My recent article on how wind turbines work spurred me on to research a little more on the subject; and while I had previously discounted wind turbines for my electricity needs, I’ve been reconsidering it as an option.
I admire wind technology as an alternative to carbon dioxide spewing means of generating electricity, but there were a few issues that had me settled on solar power; being:
– Aesthetics. Windmill type wind turbines are somewhat ugly in my opinion (but nowhere near as ugly as a coal fired power station).
– Danger to bird life. I love birds and it seems that birds are known to fly into turbine blades. Although it’s infrequent; one bird dead is too many if it’s avoidable.
– Noise. I’ve had my fill of man-made noise living in a city; my new green life I want to be filled with the sounds of nature. Even the wooshing of the blades would probably drive me nuts after a while.
– Maintenance and cost. Wind turbines certainly require more maintenance than solar panels. Anything with moving parts wears out; and wind turbines are based on moving componentry.
– Wind speed required. The area where I’ll be isn’t known for high winds.
As I touched on in my first article on turbines; there are two main types – horizontal-axis (HAWTs), which is the traditional windmill type setup, but there are also vertical-axis (VAWT) wind turbines.
Vertical (left) & horizontal (right) axis wind turbine models for home use
Image courtesy Energy Matters Australia – Wind Turbine Specialists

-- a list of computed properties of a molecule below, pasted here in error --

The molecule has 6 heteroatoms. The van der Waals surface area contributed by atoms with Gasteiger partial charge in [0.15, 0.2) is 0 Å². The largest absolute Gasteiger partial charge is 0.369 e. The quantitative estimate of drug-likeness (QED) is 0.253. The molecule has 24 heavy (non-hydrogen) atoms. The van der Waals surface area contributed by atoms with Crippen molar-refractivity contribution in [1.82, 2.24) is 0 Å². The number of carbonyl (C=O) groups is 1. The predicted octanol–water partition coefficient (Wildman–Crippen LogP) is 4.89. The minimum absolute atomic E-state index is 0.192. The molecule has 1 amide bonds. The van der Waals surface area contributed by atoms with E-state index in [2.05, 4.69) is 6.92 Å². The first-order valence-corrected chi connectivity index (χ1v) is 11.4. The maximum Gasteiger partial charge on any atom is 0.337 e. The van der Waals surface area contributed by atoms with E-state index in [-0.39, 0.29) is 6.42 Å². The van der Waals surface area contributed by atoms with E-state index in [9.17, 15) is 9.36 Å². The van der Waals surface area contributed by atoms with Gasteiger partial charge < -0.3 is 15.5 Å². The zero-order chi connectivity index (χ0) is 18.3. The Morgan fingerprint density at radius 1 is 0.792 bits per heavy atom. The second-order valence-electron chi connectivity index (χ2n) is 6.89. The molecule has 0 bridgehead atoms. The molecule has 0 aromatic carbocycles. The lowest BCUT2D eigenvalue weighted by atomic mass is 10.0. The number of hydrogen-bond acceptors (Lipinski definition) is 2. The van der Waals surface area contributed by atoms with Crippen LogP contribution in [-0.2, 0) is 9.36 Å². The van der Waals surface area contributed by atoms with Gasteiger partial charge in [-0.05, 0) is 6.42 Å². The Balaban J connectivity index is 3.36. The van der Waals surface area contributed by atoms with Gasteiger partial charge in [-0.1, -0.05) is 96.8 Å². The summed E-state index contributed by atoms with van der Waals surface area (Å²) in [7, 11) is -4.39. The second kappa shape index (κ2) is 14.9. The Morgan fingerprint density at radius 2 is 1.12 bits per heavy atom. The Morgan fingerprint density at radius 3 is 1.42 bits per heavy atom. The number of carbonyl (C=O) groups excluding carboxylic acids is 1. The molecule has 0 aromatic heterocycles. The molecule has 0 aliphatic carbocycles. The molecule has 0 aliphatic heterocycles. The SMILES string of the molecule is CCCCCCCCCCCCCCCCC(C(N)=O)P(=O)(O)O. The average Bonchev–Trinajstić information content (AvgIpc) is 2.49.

While horizontal wind turbines have improved efficiency dramatically in recent years, have come down in price, require less wind for operation and are much quieter, it’s the vertical turbines that have really grabbed my interest.
Vertical axis turbines until recently were as ugly as their horizontal axis counterparts and not as efficient; but that appears to have changed with newer models hitting the market. According to manufacturers, the benefits of a vertical axis wind turbine such as the design above over horizontal axis designs include:
- can be used in suburban settings
- lower profile for use on rooftops more aesthetically pleasing; but I guess this is a matter for personal taste.
- may not be subject to the number of regulations of their horizontal counterparts
- lower noise
- next to no vibration
- operate effectively with wind coming from any direction
- shorter towers mean less cost and fewer materials
- lower maintenance and repair cost as there are fewer moving parts
- easily visible to wildlife. When spinning or at rest, they appear as a solid object
- self regulating spin speeds in high wind events
- produce energy at lower wind speeds
One possible disadvantage is in relation to the fact they don’t require a tall tower as wind speeds can be less at ground level. Simple solution – build the tower you were going to need anyway if you were set on using wind power.
I think I’d much prefer seeing the vertical axis wind turbines dotting the landscape. If you’re considering implementing a wind turbine soon, this is perhaps an option well worth looking into. Don’t forget to check out renewable energy rebates available to you as these incentives can greatly decrease the cost!